In 2010, Lupe’ Hawkins was driving his mother’s car in Largo, Maryland, when he was pulled over by Prince George’s County police.
A few minutes later, police assaulted him for allegedly driving with suspended tags. It turned out to be an incorrect tag number logged into the motor vehicle system. He suffered fractured ribs and other injuries.
Between 2012 and 2017, police constantly harassed Hawkins based on false accusations made by his ex-girlfriend, he said.
“The police and the whole criminal justice system [are] just messed up,” Hawkins, 36, said during an interview Friday. “I just laugh. That’s the only way that keeps me from losing my mind.”
Hawkins, who said his ribs ache when the weather turns colds, assists his sister and mother of Upper Marlboro in helping others cope with similar police encounters and to fighting injustice through their group known as The Just Us Initiative.
One hope for the family is that state lawmakers will pass stronger police legislation this week to hold law enforcement agencies accountable.
The House Judiciary Committee approved the Police Reform and Accountability Act on Friday with several amendments scheduled for debate on the House floor starting Tuesday. The bill sponsored by House Speaker Adrienne Jones (D-Baltimore County) became a top priority for this year’s session since a work group began work this summer on the legislative package.
One of the committee amendments passed would require police officers to identify themselves when they stop someone on the street or in a vehicle.
According to the provision used from legislation sponsored by Del. C.T. Wilson (D-Charles County) and Sen. Charles Sydnor, who represents parts of Baltimore City and Baltimore County, an officer must provide his or her name, badge number, law enforcement agency and reason for being stopped.
The Senate approved nine police reform bills Wednesday, including Baltimore City regaining control of its own police department currently overseen by the state, decrease law enforcement agencies from purchasing military-style weapons and require all agencies to use body cameras by January 2025.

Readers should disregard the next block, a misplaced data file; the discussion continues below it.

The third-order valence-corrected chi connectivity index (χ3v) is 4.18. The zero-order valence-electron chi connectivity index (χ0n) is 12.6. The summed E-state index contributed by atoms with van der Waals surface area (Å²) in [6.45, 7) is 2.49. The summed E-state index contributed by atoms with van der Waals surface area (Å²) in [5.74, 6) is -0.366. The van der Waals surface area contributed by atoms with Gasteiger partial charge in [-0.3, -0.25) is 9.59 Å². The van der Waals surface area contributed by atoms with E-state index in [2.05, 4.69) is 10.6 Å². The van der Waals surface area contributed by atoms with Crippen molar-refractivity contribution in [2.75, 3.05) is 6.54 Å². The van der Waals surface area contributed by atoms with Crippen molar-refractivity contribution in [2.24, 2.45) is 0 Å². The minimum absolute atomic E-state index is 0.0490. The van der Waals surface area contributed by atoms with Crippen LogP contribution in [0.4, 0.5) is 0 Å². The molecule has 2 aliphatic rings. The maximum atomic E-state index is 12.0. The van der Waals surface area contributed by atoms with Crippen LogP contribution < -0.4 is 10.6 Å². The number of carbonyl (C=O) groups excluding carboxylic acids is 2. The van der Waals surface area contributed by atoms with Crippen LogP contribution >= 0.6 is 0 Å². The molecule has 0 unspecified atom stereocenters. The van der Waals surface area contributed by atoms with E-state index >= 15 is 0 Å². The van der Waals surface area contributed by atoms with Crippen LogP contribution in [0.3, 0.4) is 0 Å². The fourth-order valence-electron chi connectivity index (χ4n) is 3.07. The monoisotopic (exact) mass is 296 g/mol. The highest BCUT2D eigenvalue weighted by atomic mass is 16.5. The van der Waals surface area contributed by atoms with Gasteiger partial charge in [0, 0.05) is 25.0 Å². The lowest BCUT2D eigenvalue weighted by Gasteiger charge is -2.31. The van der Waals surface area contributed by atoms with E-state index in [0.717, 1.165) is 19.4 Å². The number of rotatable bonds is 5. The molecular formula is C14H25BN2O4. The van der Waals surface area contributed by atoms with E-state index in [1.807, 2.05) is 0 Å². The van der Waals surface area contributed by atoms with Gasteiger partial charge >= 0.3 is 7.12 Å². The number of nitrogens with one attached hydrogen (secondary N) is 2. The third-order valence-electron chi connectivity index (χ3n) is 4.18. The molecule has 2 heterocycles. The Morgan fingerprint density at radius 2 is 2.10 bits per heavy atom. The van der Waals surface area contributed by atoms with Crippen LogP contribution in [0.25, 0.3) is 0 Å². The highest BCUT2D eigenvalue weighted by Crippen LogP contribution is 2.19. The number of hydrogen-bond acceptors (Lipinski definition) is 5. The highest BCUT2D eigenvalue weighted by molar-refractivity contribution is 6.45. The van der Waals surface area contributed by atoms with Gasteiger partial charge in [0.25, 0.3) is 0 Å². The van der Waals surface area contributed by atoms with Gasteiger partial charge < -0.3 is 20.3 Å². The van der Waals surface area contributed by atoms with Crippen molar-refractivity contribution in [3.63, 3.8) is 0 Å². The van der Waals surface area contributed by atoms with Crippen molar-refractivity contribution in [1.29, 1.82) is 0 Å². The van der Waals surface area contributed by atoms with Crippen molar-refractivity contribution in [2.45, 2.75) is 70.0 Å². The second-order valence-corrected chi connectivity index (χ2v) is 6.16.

The Senate and House bills have both subtle and major differences. For example, the Senate bill allows search warrants to be executed from 6 a.m. to 10 p.m. only, while the House version cuts the time frame to between 7 a.m. and 8 p.m.
The Senate partly defines excessive force as action “that an objectively reasonable law enforcement officer would conclude exceeds what is necessary to gain compliance, control a situation, or protect a law enforcement officer or others from harm.”
The House version, under the state’s use-of-force statute, says that a police officer “may only use the force that is objectively reasonable and appears to be necessary under the circumstances in response to the threat or resistance by another person.”
If the House cannot concur with the Senate, then a conference committee would be formed with three members from each chamber to hash out the differences.
“I do feel like our bill on the House side is much stronger in a lot of respects than what was passed by the Senate,” said Del. Nicole A. Williams (D-District 22) of Greenbelt, who serves on the judiciary committee. “I think folks will be pleased with it hopefully.”
Criminal justice advocates and family members affected by police-involved killings and other incidents demand stronger bills passed before the 90-day session ends next month.
A few hundred rallied Thursday near the State House in Annapolis with five demands for lawmakers:
• Approve without amendments to restructure of the Maryland Public Information Act. The bill, named in honor of Anton Black, a 19-year-old Black man killed in 2018 by police on the Eastern Shore, would allow public access to certain police records.
• Repeal the Law Enforcement Officers’ Bill of Rights statute. The Senate approved scrapping most of the disciplinary procedures such as allowing an officer to wait five days before questioned for an alleged offense.
• Create a constitutional use of force standard.
• Not allow police officers in schools.
• Allow Baltimore City to regain full control of its police department.
A phrase on several signs and chanted by the demonstrators was “compromise is not progress,” a critique of Democratic senators working with Republican colleagues on the police reform bills last week.
“If you choose to look at a problem and ignore it because someone said, ‘Well, we need to protect a murderer from prosecution,’ then it’s a problem,” said Nikki Owens, cousin of William Green, whose family received a $20 million settlement from Prince George’s County after he was killed by a police officer in January 2020.
Dawn Dalton of Upper Marlboro, who also attended the rally, said she, her son Lupe’ and her daughter Taylor Hawkins are contemplating making The Just Us Initiative a nonprofit.
The group organized four listening sessions that included Kevin Sneed, who a jury acquitted in May 2019 of attempting to kill a police officer.
A few words echoed at one session: hope, relief, innocent.
Dalton wants to schedule another session this spring. She also plans to seek a therapist to help her relax from the daily activist grind as well as work with her organization to help other people.
“I feel for those who lost loved ones,” she said. “My heart goes out to them, but the people living are going through things, too. I just want peace.”